20 April 2011

Donald Trump, presidential candidate?

What is Donald Trump's endgame?

On the one hand, Trump is a notorious self-promoter, and perhaps creating the scuttlebutt that surrounds a possible presidential run is all that piques his interest.

On the other, Trump is certainly doing what presidential candidates typically do -- criticizing the incumbent president, opining on public policy and consulting with potential advisers. He appeared at CPAC a few months ago and will speak at the Iowa Republican Party's annual Lincoln Day dinner in June.

I actually think he's going to run.

However, Trump's idiotic foray into the birther controversy demonstrates both a lack of seriousness about what a presidential campaign requires and a stunning ignorance of a topic that is litigated only by the most extreme of wingnuts. Charles Krauthammer recently compared Trump to Al Sharpton, describing him as a "sideshow" and "clown." Krauthammer isn't far off. Instead of focusing on his own well-documented business achievements, Trump's first real foray into national politics was to question Obama's birth certificate. The national press has rightfully focused on this enormous bit of idiocy, because, again, if someone attempts to litigate this in the court of public opinion, he doesn't deserve to be considered as a serious candidate in the first place.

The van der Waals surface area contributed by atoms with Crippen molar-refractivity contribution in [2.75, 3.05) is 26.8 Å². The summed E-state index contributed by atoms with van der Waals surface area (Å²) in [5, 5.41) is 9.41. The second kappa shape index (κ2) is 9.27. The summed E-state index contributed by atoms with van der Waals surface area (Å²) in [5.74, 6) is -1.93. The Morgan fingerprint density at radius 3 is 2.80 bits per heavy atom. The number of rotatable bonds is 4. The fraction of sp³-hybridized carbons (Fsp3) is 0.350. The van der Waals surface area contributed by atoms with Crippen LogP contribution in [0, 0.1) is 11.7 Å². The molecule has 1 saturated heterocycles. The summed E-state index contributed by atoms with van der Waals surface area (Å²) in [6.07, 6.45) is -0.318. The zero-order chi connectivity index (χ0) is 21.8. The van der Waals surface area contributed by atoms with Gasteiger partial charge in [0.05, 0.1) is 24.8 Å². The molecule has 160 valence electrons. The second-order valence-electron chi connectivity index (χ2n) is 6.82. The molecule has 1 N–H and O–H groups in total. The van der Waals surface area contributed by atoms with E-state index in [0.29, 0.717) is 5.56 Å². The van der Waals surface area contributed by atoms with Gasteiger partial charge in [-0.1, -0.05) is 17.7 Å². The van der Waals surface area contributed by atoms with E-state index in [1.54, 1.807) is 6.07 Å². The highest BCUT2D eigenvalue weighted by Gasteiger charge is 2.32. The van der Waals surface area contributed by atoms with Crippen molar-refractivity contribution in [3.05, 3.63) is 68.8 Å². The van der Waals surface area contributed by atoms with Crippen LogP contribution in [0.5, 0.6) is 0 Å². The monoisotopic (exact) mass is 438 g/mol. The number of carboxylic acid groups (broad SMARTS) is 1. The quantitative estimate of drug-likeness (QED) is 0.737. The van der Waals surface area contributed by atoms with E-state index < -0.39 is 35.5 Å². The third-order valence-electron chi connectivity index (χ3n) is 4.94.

Unfortunately, given his astronomical name recognition and bombastic personality, Trump will probably make considerable noise in the first few primaries. Much like that of Mitt Romney, Trump's personal fortune will allow him to weather early defeats and remain a candidate as long as his ego allows.

I seriously doubt that Republican primarygoers will nominate Donald Trump, but this is the same group of people that blindly followed George W. Bush for eight years.

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